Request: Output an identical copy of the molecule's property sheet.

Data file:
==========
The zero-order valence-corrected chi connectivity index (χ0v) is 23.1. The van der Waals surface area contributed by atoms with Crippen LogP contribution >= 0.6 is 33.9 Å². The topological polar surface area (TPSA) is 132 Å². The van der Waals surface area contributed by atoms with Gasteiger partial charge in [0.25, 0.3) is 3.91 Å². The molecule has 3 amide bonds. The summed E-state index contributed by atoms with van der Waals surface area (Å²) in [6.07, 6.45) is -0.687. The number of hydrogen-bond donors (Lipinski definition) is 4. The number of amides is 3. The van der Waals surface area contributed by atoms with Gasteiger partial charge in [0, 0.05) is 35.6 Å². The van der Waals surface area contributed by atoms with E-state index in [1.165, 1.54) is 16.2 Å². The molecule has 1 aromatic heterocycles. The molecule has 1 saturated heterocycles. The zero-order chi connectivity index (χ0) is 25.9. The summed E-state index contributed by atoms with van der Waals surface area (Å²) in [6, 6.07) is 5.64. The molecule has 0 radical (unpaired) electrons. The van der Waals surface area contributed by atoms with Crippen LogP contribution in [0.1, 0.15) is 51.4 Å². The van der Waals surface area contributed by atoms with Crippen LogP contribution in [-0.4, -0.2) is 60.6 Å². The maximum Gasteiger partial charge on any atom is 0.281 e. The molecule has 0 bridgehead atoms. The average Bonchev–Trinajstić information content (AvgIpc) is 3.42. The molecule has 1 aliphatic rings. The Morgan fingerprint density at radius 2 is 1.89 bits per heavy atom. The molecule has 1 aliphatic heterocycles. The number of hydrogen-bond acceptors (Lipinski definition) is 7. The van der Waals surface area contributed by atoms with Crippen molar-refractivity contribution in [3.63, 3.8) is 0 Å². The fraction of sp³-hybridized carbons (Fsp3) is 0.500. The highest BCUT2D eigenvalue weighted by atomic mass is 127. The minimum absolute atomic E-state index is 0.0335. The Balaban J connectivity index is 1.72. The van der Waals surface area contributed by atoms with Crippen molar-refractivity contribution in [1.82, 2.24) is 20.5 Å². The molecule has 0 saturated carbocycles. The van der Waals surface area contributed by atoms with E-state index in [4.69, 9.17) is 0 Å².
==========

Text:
The zero-order valence-corrected chi connectivity index (χ0v) is 23.1. The van der Waals surface area contributed by atoms with Crippen LogP contribution >= 0.6 is 33.9 Å². The topological polar surface area (TPSA) is 132 Å². The van der Waals surface area contributed by atoms with Gasteiger partial charge in [0.25, 0.3) is 3.91 Å². The molecule has 3 amide bonds. The summed E-state index contributed by atoms with van der Waals surface area (Å²) in [6.07, 6.45) is -0.687. The number of hydrogen-bond donors (Lipinski definition) is 4. The number of amides is 3. The van der Waals surface area contributed by atoms with Gasteiger partial charge in [0, 0.05) is 35.6 Å². The van der Waals surface area contributed by atoms with E-state index in [1.165, 1.54) is 16.2 Å². The molecule has 1 aromatic heterocycles. The molecule has 1 saturated heterocycles. The zero-order chi connectivity index (χ0) is 25.9. The summed E-state index contributed by atoms with van der Waals surface area (Å²) in [6, 6.07) is 5.64. The molecule has 0 radical (unpaired) electrons. The van der Waals surface area contributed by atoms with Crippen LogP contribution in [0.1, 0.15) is 51.4 Å². The van der Waals surface area contributed by atoms with Crippen LogP contribution in [-0.4, -0.2) is 60.6 Å². The maximum Gasteiger partial charge on any atom is 0.281 e. The molecule has 0 bridgehead atoms. The average Bonchev–Trinajstić information content (AvgIpc) is 3.42. The molecule has 1 aliphatic rings. The Morgan fingerprint density at radius 2 is 1.89 bits per heavy atom. The molecule has 1 aliphatic heterocycles. The number of hydrogen-bond acceptors (Lipinski definition) is 7. The van der Waals surface area contributed by atoms with Crippen molar-refractivity contribution in [3.63, 3.8) is 0 Å². The fraction of sp³-hybridized carbons (Fsp3) is 0.500. The highest BCUT2D eigenvalue weighted by atomic mass is 127. The minimum absolute atomic E-state index is 0.0335. The Balaban J connectivity index is 1.72. The van der Waals surface area contributed by atoms with Crippen molar-refractivity contribution in [1.82, 2.24) is 20.5 Å². The molecule has 0 saturated carbocycles. The van der Waals surface area contributed by atoms with E-state index in [4.69, 9.17) is 0 Å².